Comments & Analyses

Subject: March 22, 1957; Rectangular Targets, Long Beach/Los Angeles, CA

Date: Thu, 09 Jul 2009 16:16:18 -0400
From: Joel Carpenter <>
This doesn't make much sense. It only traveled 30 miles at 3600 mph
which means the track was only 30 seconds long. I don't know what the
antenna rotation rate was, but it couldn't have been more than a few
rotations over such a short period.
Also, by 1957 I think the danger of these kind of reports being due to
ECM testing gets very high. Especially in THAT area.

Date: Thu, 09 Jul 2009 16:18:50 -0500
From: Francis Ridge <>
According to Dan's report (Brad's BBU listing was about a half line but he listed it as BBU) the incident had stops and starts and lasted about 12 minutes before (a possible EMF?) something knocked out the radar. I haven't looked at the BB docs yet so we might do that before we change anything. Many times we have an interesting BB sighting we look for docs on, or we have docs we found and file them with the appropriate incident, BBU or otherwise. Then we assume we are close to being done with the case dir and pitch it out for comment. This is one that may need a little more study but the docs pretty much back the description we posted and hopefully clarify some of the issues.

Date: Thu, 09 Jul 2009 23:08:10 +0100
From: Martin Shough <>
The total duration is given as 40 secs, which as Joel says can only be a few sweeps. Radar type not stated, but apparently airfield radar with max range in the region of 50 miles, which indicates airfield surveillance radar something like a CPN-4, probably 15 rpm, so maybe 10 sweeps in total.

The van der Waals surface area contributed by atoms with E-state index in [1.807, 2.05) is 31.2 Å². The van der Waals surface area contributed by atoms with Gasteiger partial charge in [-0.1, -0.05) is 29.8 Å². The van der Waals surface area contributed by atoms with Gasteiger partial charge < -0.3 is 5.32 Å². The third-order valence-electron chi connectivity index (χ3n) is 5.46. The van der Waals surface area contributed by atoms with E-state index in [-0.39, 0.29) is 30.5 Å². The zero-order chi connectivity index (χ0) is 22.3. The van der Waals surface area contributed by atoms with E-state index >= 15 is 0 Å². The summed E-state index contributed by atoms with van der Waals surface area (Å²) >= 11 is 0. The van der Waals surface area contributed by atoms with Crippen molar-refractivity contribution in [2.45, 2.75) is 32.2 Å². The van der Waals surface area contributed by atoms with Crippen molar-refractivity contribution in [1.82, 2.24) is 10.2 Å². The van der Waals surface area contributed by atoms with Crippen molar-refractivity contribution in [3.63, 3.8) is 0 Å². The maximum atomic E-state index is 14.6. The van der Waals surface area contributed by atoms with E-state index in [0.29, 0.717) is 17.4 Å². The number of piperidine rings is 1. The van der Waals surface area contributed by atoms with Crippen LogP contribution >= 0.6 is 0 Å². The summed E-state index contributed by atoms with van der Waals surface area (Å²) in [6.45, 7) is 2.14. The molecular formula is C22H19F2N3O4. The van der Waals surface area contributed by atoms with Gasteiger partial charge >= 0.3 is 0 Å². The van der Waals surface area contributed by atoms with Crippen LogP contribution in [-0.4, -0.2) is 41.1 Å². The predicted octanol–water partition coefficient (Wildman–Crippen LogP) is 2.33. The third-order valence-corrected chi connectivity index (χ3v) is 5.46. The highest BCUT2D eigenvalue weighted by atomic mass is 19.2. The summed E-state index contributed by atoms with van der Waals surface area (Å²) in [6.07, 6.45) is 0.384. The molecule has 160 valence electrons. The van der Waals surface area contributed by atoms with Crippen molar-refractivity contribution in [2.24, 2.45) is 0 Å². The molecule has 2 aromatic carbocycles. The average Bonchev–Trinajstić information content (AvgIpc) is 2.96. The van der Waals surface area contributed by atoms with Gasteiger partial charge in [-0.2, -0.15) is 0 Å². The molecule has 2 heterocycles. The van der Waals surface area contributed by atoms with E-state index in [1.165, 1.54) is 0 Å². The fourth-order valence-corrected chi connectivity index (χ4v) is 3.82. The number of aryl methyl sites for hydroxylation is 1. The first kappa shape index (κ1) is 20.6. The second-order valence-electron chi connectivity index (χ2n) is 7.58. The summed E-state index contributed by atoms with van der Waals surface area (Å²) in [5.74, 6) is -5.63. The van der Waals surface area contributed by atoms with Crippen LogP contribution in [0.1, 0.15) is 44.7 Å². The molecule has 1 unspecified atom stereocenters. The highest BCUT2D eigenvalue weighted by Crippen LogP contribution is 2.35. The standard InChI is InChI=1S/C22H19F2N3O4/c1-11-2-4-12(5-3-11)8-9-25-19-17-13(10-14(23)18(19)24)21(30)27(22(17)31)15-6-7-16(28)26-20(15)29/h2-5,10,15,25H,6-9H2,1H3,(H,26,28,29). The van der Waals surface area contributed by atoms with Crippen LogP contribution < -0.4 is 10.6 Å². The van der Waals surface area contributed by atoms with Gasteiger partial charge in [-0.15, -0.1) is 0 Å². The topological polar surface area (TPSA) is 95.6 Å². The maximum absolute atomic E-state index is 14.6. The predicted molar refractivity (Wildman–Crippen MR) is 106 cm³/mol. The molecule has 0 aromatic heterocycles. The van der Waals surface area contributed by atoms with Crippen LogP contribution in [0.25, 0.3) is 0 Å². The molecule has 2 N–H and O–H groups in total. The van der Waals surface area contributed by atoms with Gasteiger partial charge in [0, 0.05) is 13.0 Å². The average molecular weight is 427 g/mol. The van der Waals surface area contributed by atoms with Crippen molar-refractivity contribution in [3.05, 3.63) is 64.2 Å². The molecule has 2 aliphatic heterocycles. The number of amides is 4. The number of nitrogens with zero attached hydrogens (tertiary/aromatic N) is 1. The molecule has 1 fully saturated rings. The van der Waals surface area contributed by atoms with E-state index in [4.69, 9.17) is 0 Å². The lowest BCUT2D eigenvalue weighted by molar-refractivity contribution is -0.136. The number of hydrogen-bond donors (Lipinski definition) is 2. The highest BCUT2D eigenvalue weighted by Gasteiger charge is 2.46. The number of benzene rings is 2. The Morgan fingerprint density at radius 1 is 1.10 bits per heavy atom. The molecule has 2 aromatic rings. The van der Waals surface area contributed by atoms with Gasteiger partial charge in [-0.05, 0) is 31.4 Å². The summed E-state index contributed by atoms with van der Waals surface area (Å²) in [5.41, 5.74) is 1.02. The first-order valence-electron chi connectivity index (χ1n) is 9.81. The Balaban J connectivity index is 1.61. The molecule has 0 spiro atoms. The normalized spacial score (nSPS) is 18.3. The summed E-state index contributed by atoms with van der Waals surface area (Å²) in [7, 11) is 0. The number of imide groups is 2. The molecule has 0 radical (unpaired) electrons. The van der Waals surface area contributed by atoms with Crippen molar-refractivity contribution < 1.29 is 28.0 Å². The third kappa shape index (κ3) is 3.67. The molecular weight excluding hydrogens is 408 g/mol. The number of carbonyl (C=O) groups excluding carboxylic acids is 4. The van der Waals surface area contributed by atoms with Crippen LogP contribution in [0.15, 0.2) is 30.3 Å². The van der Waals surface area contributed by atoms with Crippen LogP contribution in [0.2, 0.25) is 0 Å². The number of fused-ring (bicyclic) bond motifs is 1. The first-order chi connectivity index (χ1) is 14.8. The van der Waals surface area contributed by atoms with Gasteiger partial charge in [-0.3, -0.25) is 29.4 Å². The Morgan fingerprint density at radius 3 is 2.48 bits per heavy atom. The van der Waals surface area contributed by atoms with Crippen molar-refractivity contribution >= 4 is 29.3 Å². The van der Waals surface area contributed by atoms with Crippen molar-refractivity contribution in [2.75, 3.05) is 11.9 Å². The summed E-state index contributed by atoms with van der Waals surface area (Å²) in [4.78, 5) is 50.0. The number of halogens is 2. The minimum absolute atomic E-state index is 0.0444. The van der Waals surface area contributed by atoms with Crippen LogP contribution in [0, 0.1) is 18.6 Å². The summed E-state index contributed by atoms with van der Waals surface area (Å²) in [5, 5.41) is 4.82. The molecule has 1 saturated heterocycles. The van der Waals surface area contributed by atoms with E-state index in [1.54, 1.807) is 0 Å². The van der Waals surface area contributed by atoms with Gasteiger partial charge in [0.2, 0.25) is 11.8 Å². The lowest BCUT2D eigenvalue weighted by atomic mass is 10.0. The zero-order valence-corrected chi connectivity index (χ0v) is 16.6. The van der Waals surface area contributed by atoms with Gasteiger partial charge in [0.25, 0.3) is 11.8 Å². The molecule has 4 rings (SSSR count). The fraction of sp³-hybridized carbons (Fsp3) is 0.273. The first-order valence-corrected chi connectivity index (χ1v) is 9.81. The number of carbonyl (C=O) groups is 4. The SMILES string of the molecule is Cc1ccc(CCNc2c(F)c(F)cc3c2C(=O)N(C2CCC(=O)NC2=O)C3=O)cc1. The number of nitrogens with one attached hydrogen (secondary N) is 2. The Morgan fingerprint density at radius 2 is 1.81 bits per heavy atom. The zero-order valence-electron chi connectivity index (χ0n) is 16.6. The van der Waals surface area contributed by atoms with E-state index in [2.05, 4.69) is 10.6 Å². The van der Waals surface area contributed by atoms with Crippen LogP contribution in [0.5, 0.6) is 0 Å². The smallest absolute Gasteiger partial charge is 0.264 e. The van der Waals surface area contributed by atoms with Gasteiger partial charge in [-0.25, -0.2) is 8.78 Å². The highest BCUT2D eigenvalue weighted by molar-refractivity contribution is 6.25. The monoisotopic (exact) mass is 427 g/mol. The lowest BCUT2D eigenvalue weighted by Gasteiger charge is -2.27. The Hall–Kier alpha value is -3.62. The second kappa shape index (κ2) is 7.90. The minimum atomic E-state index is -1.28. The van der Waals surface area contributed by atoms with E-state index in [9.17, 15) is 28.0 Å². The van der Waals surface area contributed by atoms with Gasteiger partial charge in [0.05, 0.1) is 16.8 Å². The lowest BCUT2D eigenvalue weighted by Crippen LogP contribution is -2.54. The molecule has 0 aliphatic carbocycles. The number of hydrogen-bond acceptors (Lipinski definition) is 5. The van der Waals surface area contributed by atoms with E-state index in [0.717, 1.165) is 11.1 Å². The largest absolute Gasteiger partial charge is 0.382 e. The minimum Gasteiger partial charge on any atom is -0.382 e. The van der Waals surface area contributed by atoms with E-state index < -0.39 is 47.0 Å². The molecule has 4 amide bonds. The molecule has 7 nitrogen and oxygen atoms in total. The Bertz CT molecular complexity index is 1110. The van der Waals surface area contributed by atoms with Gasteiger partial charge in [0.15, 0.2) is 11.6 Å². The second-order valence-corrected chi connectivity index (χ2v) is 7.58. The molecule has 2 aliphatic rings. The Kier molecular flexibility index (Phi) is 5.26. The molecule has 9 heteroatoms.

The blip(s) moved out, then back in, finally back out to max range all on the same 320 bearing. This fixed relationship to the same group of trace radii is symptomatic of a radar intrernal fault or interference in my opinion.
The same can be said of the "rectangular" scope presentation, which was "same size" as a normal target. This can only mean the same angular width as a a typical point-target arc (the angular beam width, maybe 1-2degs) but larger on the range dimension so that a sector of the scope a degree or two wide is "filled in" with a block of excitation a similar degree-or-two deep, so roughly rectangular. This sounds like noise to me, not any kind of echo.
The 2 F-89s found nothing, consistent with a radar fault.
The clincher is the fact that the radar failed 11 minutes after the first "UFO" appeared due to an apparent voltage fault.
So, no, I don't think this one is very interesting, except educationally.

Date: Thu, 09 Jul 2009 21:25:19 -0400 (EDT)
From: Brad Sparks
I would agree with Joel, it's pretty short in duration.  i would guess the airport surveillance radar had a rotation period of 10 seconds, thus accounting for the even numbers of time intervals in 10's.  If so, then there would have been 4 blips separated by 10 seconds.  And I would guess the AF ADC reporting officer and CAA tower radar operator made a mistake in counting up the total duration, because as I reconstruct it there was a 30 second period of rapid motion, then one 10-second stop then a restart going 10 miles in reverse direction in 10 seconds then a 2nd stop for a 10-sec sweep, then reversed direction going 20 miles in presumably 20 seconds for a total duration of 70 seconds not 40 seconds.
Also, while the report talks about a 320 Mag heading, in fact the blip appeared at azimuth 300 Mag and disappeared at 315 Mag, so the heading must not have been exactly 320 Mag, it must have CURVED slightly.  The fact the motion was radial and only on one side of the radar scope and veers off slightly from directly radial into and out of the station is suggestive of mutual interference with another radar at almost exactly the same frequency.  Two blips in trail might support the interference explanation.